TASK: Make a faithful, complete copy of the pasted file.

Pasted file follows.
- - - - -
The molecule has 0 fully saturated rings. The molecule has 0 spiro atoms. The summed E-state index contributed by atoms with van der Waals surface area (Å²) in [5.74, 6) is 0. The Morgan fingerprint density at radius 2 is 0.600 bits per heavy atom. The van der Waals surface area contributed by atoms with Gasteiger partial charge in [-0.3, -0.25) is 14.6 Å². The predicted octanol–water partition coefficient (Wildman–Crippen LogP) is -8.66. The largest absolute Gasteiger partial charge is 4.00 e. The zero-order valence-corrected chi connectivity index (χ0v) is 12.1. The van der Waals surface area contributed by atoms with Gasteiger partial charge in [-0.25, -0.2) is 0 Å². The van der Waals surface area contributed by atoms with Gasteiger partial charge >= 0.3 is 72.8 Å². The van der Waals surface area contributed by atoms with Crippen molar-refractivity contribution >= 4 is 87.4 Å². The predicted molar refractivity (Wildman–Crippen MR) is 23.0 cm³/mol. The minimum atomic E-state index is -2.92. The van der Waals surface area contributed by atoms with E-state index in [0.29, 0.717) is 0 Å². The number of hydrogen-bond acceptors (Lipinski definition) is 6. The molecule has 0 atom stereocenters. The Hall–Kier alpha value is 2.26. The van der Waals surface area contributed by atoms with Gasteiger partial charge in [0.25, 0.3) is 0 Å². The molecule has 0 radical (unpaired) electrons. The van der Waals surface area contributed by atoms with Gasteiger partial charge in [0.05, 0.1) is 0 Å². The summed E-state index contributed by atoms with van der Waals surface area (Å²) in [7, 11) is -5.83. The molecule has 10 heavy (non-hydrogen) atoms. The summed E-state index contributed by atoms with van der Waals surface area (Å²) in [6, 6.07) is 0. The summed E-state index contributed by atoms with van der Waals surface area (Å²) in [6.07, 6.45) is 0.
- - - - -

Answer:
The molecule has 0 fully saturated rings. The molecule has 0 spiro atoms. The summed E-state index contributed by atoms with van der Waals surface area (Å²) in [5.74, 6) is 0. The Morgan fingerprint density at radius 2 is 0.600 bits per heavy atom. The van der Waals surface area contributed by atoms with Gasteiger partial charge in [-0.3, -0.25) is 14.6 Å². The predicted octanol–water partition coefficient (Wildman–Crippen LogP) is -8.66. The largest absolute Gasteiger partial charge is 4.00 e. The zero-order valence-corrected chi connectivity index (χ0v) is 12.1. The van der Waals surface area contributed by atoms with Gasteiger partial charge in [-0.25, -0.2) is 0 Å². The van der Waals surface area contributed by atoms with Gasteiger partial charge >= 0.3 is 72.8 Å². The van der Waals surface area contributed by atoms with Crippen molar-refractivity contribution >= 4 is 87.4 Å². The predicted molar refractivity (Wildman–Crippen MR) is 23.0 cm³/mol. The minimum atomic E-state index is -2.92. The van der Waals surface area contributed by atoms with E-state index in [0.29, 0.717) is 0 Å². The number of hydrogen-bond acceptors (Lipinski definition) is 6. The molecule has 0 atom stereocenters. The Hall–Kier alpha value is 2.26. The van der Waals surface area contributed by atoms with Gasteiger partial charge in [0.25, 0.3) is 0 Å². The molecule has 0 radical (unpaired) electrons. The van der Waals surface area contributed by atoms with Gasteiger partial charge in [0.05, 0.1) is 0 Å². The summed E-state index contributed by atoms with van der Waals surface area (Å²) in [7, 11) is -5.83. The molecule has 10 heavy (non-hydrogen) atoms. The summed E-state index contributed by atoms with van der Waals surface area (Å²) in [6, 6.07) is 0. The summed E-state index contributed by atoms with van der Waals surface area (Å²) in [6.07, 6.45) is 0.